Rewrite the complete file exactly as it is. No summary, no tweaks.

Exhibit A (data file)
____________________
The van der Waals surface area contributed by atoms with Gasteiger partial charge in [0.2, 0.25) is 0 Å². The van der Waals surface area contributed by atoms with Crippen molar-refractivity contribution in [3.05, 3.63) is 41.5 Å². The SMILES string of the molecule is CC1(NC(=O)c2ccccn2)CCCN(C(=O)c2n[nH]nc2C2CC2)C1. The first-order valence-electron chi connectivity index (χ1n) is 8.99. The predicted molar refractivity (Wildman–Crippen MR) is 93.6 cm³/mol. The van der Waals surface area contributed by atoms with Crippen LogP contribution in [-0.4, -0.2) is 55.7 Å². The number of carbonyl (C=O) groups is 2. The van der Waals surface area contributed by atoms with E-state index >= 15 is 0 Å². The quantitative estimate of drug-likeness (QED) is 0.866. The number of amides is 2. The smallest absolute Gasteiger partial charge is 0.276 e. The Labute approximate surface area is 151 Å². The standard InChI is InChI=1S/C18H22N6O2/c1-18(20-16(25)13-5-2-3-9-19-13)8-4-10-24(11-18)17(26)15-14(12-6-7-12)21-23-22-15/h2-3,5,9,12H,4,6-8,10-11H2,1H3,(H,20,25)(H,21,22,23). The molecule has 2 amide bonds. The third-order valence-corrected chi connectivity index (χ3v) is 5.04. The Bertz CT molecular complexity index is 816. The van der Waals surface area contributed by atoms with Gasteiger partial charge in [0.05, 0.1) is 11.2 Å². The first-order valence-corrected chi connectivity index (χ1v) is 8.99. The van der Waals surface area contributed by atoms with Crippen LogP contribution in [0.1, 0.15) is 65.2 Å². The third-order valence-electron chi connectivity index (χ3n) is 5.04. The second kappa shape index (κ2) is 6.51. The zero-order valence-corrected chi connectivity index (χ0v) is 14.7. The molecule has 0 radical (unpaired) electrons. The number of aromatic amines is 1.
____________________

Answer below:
The van der Waals surface area contributed by atoms with Gasteiger partial charge in [0.2, 0.25) is 0 Å². The van der Waals surface area contributed by atoms with Crippen molar-refractivity contribution in [3.05, 3.63) is 41.5 Å². The SMILES string of the molecule is CC1(NC(=O)c2ccccn2)CCCN(C(=O)c2n[nH]nc2C2CC2)C1. The first-order valence-electron chi connectivity index (χ1n) is 8.99. The predicted molar refractivity (Wildman–Crippen MR) is 93.6 cm³/mol. The van der Waals surface area contributed by atoms with Crippen LogP contribution in [-0.4, -0.2) is 55.7 Å². The number of carbonyl (C=O) groups is 2. The van der Waals surface area contributed by atoms with E-state index >= 15 is 0 Å². The quantitative estimate of drug-likeness (QED) is 0.866. The number of amides is 2. The smallest absolute Gasteiger partial charge is 0.276 e. The Labute approximate surface area is 151 Å². The standard InChI is InChI=1S/C18H22N6O2/c1-18(20-16(25)13-5-2-3-9-19-13)8-4-10-24(11-18)17(26)15-14(12-6-7-12)21-23-22-15/h2-3,5,9,12H,4,6-8,10-11H2,1H3,(H,20,25)(H,21,22,23). The molecule has 2 amide bonds. The third-order valence-corrected chi connectivity index (χ3v) is 5.04. The Bertz CT molecular complexity index is 816. The van der Waals surface area contributed by atoms with Gasteiger partial charge in [0.05, 0.1) is 11.2 Å². The first-order valence-corrected chi connectivity index (χ1v) is 8.99. The van der Waals surface area contributed by atoms with Crippen LogP contribution in [0.1, 0.15) is 65.2 Å². The third-order valence-electron chi connectivity index (χ3n) is 5.04. The second kappa shape index (κ2) is 6.51. The zero-order valence-corrected chi connectivity index (χ0v) is 14.7. The molecule has 0 radical (unpaired) electrons. The number of aromatic amines is 1.